Potential Economic Benefits of Paid Sick Leave in Reducing Absenteeism Related to the Spread of Influenza-Like Illness

J Occup Environ Med. 2017 Sep;59(9):822-829. doi: 10.1097/JOM.0000000000001076.


Objective: Most U.S. employers are not required to provide paid sick leave (PSL), and there is limited information on the economic return of providing PSL. We estimated potential benefits to employers of PSL in reducing absenteeism related to the spread of influenza-like illness (ILI).

Methods: We used nationally representative data and a negative binomial random effects model to estimate the impact of PSL in reducing overall absence due to illness or injury. We used published data to compute the share of ILI from the total days of absence, ILI transmission rates at workplaces, wages, and other parameters.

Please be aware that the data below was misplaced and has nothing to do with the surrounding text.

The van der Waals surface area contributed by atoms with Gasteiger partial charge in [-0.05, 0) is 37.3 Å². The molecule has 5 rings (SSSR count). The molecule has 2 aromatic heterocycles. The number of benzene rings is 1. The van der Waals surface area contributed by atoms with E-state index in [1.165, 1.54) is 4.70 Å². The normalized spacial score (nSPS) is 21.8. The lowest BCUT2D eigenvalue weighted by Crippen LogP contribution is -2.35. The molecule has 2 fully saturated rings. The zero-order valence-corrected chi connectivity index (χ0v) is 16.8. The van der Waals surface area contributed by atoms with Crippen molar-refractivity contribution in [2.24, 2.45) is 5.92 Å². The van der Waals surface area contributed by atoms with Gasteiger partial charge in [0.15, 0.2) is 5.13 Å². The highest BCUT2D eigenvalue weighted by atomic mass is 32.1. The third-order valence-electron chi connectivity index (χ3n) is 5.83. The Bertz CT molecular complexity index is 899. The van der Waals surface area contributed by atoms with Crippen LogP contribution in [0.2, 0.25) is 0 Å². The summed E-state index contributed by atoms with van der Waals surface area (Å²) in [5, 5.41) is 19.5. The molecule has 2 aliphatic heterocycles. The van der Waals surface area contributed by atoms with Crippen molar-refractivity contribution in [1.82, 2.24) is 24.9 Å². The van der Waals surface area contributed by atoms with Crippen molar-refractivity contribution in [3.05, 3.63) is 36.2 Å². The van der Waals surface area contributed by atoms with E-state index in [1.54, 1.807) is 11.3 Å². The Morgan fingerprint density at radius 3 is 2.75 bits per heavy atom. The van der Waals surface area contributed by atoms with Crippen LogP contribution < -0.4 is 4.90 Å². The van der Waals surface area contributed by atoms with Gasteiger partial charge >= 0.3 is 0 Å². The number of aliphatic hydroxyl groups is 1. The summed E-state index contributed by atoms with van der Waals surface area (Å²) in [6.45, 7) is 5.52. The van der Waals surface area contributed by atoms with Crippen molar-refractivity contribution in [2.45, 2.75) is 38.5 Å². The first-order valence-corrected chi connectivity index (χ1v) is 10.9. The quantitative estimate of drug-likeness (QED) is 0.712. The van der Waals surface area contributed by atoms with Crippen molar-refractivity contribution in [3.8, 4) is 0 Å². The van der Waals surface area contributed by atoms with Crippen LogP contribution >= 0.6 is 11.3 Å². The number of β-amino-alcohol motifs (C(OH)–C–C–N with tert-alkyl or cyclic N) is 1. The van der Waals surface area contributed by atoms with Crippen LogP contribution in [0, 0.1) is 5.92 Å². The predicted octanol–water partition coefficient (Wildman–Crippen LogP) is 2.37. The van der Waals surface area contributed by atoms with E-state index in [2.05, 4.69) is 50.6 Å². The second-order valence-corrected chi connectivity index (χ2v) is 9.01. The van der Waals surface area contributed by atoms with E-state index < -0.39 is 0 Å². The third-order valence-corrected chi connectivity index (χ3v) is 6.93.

Results: Providing PSL could have saved employers $0.63 to $1.88 billion in reduced ILI-related absenteeism costs per year during 2007 to 2014 in 2016 dollars.

Conclusion: These findings might help employers consider PSL as an investment rather than as a cost without any return.

MeSH terms

  • Absenteeism*
  • Adult
  • Female
  • Humans
  • Male
  • Models, Economic*
  • Presenteeism / economics
  • Presenteeism / statistics & numerical data*
  • Respiratory Tract Infections / economics*
  • Respiratory Tract Infections / transmission
  • Salaries and Fringe Benefits / statistics & numerical data
  • Sick Leave / economics*
  • Sick Leave / statistics & numerical data*